Stimulation of the vagus nerve produces antiepileptic effects. This is used clinically to treat drug-refractory epilepsies. The mechanisms responsible for these effects depend on the activation of vagal afferents reaching the nucleus of the solitary tract. This review focuses on the neuroanatomy of the nucleus of the solitary tract and its relation with the nucleus locus coeruleus as a preferential anatomical substrate in producing antiepileptic effects. In fact, following the transient or permanent inactivation of locus coeruleus neurons, some antiepileptic effects of vagus nerve stimulation are lost. The activation of locus coeruleus per se is known to limit the spread of a seizure and the duration of a variety of seizure types. This is due to the fine chemical neuroanatomy of norepinephrine pathways that arise from the locus coeruleus, which produce widespread changes in cortical areas. These changes may be sustained by norepinephrine alone, or in combination with its co-transmitters. In addition, vagus nerve stimulation may prevent seizures by activating the serotonin-containing dorsal raphe neurons.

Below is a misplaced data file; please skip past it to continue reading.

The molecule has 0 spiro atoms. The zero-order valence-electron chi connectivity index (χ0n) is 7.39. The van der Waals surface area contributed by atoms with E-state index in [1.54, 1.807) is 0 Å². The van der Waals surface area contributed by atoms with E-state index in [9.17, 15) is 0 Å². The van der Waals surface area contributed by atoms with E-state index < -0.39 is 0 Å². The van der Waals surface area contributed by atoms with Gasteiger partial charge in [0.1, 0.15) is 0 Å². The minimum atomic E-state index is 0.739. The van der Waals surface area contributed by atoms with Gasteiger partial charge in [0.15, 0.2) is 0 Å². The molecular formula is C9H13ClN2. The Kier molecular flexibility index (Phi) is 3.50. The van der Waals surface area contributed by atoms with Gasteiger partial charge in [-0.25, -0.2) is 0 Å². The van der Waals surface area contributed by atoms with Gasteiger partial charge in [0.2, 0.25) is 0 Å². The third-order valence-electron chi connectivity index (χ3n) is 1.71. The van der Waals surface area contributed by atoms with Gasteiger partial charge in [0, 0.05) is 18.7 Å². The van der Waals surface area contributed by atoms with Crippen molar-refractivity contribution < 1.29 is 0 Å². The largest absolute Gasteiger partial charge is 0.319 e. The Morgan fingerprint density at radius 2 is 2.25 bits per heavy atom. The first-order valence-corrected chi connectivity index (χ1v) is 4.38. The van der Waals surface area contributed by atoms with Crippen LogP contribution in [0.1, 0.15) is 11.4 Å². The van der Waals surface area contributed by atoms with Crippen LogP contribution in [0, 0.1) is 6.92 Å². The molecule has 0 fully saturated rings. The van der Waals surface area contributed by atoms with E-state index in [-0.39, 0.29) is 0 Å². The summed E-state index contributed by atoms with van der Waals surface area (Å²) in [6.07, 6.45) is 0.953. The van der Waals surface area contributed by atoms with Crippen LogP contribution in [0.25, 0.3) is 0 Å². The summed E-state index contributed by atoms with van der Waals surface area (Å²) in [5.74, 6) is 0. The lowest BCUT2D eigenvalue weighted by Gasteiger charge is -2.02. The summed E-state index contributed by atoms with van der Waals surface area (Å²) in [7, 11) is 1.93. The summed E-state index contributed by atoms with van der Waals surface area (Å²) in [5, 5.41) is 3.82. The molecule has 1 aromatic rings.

- Nucleus of the solitary tract
- Raphe nuclei
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